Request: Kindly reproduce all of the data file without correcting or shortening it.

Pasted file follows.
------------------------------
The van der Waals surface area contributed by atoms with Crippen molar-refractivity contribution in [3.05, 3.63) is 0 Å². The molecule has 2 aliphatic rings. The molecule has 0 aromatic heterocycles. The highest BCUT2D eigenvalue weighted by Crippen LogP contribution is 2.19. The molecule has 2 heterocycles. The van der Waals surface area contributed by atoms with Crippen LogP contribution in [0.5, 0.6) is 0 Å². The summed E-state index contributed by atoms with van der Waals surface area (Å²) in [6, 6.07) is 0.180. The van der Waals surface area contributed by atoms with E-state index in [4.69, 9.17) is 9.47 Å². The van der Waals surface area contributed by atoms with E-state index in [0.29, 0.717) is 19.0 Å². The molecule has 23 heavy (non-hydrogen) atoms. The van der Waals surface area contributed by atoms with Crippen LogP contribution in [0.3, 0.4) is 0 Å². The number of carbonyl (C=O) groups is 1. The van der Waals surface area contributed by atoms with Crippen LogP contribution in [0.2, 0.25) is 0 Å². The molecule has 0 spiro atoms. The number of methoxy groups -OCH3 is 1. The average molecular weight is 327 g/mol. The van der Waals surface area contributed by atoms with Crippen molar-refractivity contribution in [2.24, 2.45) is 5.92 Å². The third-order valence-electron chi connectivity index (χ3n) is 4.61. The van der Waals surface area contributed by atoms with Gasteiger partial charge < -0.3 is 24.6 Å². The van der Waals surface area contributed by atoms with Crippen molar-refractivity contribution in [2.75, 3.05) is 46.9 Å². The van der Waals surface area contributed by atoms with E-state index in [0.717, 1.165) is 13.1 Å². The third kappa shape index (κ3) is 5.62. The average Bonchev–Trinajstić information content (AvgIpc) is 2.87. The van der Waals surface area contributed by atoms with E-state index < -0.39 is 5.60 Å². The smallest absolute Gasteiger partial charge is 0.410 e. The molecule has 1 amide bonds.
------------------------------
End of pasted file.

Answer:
The van der Waals surface area contributed by atoms with Crippen molar-refractivity contribution in [3.05, 3.63) is 0 Å². The molecule has 2 aliphatic rings. The molecule has 0 aromatic heterocycles. The highest BCUT2D eigenvalue weighted by Crippen LogP contribution is 2.19. The molecule has 2 heterocycles. The van der Waals surface area contributed by atoms with Crippen LogP contribution in [0.5, 0.6) is 0 Å². The summed E-state index contributed by atoms with van der Waals surface area (Å²) in [6, 6.07) is 0.180. The van der Waals surface area contributed by atoms with E-state index in [4.69, 9.17) is 9.47 Å². The van der Waals surface area contributed by atoms with E-state index in [0.29, 0.717) is 19.0 Å². The molecule has 23 heavy (non-hydrogen) atoms. The van der Waals surface area contributed by atoms with Crippen LogP contribution in [0.3, 0.4) is 0 Å². The number of carbonyl (C=O) groups is 1. The van der Waals surface area contributed by atoms with Crippen LogP contribution in [0.2, 0.25) is 0 Å². The molecule has 0 spiro atoms. The number of methoxy groups -OCH3 is 1. The average molecular weight is 327 g/mol. The van der Waals surface area contributed by atoms with Crippen molar-refractivity contribution in [2.24, 2.45) is 5.92 Å². The third-order valence-electron chi connectivity index (χ3n) is 4.61. The van der Waals surface area contributed by atoms with Gasteiger partial charge < -0.3 is 24.6 Å². The van der Waals surface area contributed by atoms with Crippen molar-refractivity contribution in [2.75, 3.05) is 46.9 Å². The van der Waals surface area contributed by atoms with E-state index in [0.717, 1.165) is 13.1 Å². The third kappa shape index (κ3) is 5.62. The average Bonchev–Trinajstić information content (AvgIpc) is 2.87. The van der Waals surface area contributed by atoms with E-state index < -0.39 is 5.60 Å². The smallest absolute Gasteiger partial charge is 0.410 e. The molecule has 1 amide bonds.